Writer's remains en route to funeral

Thompson's ashes, along with fireworks, head to Woody Creek.

Hunter S. Thompson's cremated remains, mixed with fireworks and packed into 34 mortar tubes, were en route to Woody Creek Wednesday.

The unusual shipment from New Castle, Pa., via padlocked truck is one of the final steps towards a funeral Saturday expected to mix solemnity with pageantry.

Thompson's only son, Juan Thompson, stresses the respectful tone he wants to strike, but acknowledges that his father's funeral wishes were unusual. Based on Hunter Thompson's comments in a 1978 BBC documentary, fireworks launchers will arc his ashes from a 153-foot structure capped by a double-thumbed, red Fiberglas fist.

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The ashes wrapped in brown craft paper - similar to a supermarket bag but smoother - are set to fly at sunset, according to Marcy Zambelli, spokeswoman for the prominent fireworks company that bears her family name and will handle the display.

Zambelli said the fireworks will explode 300 feet in the air with a white flourish before Thompson's ashes fall to rest on the rustic property he called a "psychic anchor."

Thompson's ashes equaled the size of a basketball when widow Anita Thompson delivered them to the fireworks company Aug. 9, said Zambelli. The ashes are expected to return to Thompson's home in their new form - depending on such worldly factors as traffic - by Friday.

In addition to the "fist cannon," workers are constructing a bar to comfortably accommodate up to 400, said Moseley, a senior associate with the Denver consulting firm -GBSM. The wooden bar will have chandeliers, Thompson memorabilia, and a "lounge atmosphere."

"Think of Hunter's favorite place where he would love to entertain all his very best friends," Moseley added.

Actor Johnny Depp, a friend of Thompson's who portrayed the writer in a film, is footing the estimated $2 million cost of the send-off.

The Thompson family stresses that the gathering is a closed-door affair only for invited family and close friends. But Moseley noted that interest in the event is "off the charts" and people from around the country are driving into town.

The funeral includes private security. DiSalvo said his office had no "intel" that hordes of uninvited would descend on the Aspen area. "What we're basically gearing up for is any traffic, or any pilgrims who might be going up to the event," he said.


10 Responses:

  1. jmason says:

    it may look like this.

    That seems to be missing one thumb (!), but it is a screengrab from the BBC documentary. It's on the 2nd disc of the Fear and Loathing DVD, according to this weblog posting.

    • korgmeister says:

      You get a second disc in 'Fear & Loathing'?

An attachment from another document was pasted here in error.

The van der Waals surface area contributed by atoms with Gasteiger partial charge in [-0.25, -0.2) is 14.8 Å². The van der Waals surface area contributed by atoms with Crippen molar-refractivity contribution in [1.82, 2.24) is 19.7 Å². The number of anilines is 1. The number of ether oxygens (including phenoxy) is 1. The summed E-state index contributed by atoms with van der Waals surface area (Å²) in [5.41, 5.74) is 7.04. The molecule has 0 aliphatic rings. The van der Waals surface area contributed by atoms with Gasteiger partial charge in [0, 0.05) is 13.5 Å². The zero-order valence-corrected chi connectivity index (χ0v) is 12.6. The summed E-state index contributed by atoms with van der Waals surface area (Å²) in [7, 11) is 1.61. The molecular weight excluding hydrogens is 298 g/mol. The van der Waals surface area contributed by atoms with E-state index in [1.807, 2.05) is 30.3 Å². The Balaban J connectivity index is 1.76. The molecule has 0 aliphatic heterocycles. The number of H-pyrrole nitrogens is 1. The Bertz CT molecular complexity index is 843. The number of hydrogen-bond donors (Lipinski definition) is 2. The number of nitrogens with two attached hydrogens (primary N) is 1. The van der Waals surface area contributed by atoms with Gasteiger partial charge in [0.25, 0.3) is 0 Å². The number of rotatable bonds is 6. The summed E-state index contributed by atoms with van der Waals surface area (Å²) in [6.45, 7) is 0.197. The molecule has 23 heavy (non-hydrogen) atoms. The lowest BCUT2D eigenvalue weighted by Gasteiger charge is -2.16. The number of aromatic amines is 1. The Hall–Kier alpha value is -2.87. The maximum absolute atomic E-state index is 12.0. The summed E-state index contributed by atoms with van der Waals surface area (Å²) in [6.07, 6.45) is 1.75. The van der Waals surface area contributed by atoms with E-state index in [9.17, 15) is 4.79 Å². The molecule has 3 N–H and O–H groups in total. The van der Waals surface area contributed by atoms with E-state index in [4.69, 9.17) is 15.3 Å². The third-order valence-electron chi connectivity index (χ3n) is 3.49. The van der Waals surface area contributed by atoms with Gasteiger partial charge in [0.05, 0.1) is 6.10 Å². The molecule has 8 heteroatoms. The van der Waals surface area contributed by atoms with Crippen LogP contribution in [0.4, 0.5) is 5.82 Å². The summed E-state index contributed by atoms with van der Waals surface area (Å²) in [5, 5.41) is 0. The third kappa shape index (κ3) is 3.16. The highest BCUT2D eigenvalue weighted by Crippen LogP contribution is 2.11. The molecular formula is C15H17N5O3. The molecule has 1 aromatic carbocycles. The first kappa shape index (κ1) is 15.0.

*muttermutter* Lucky Americans.

      It took Hunter blowing his freaking head off for them to bother releasing the movie in Region 4, and it was still only 1, rather minimalistic disc.

  2. mackys says:

    It's a better way to remember HST than a lame glitterati festival held for a man that none of them appreciated while he was alive.


  3. specialagentm says:

    Wow, Johnny Depp is just throwing down $2 mil for this shindig? That is a level of filthy rich that I just can't wrap my head around. I would have to think that, even for him, that's a good chunk of change... then again, you can't take it with you, so why not indulge in a Viking funeral for a good friend?

    I mean, I would do it. It's just that with my meager means, it would be more like "I'll launch a few bottle rockets as I scatter your ashes, then we'll all tap a keg in your memory".

  4. kraquehaus says:

    I hope there are pictures from this. Wish I could go.

    If you haven't already. See the movie, Breakfast with Hunter.

  5. ch says:

    I saw the cannon last week when I traveled down valley from Aspen and again when I flew out a few days later. I didn't know what it was at first until I saw an article in the local paper. It's impressive. As your lawyer I ...

  6. scosol says:

    a two-thumbed fist- sweet.

  7. cranaic says:

    I think it's just swell that they're choosing some comment he made in 1978 to define his life and death. He could have said a year later, "I'd like something tasteful, with chamber music" but there's no way anyone would let him stop being his character, not that he seemed to want to stop. Then again, he did put a bullet through his head. Granted, I refuse to acknowledge that the instigator of this thread is abandoning Unix, so same basic principle, I suppose.

    • jwz says:

      Given that the event was organized by his wife and his son, I think it's fair to assume that it bore some passing resemblance to his actual wishes.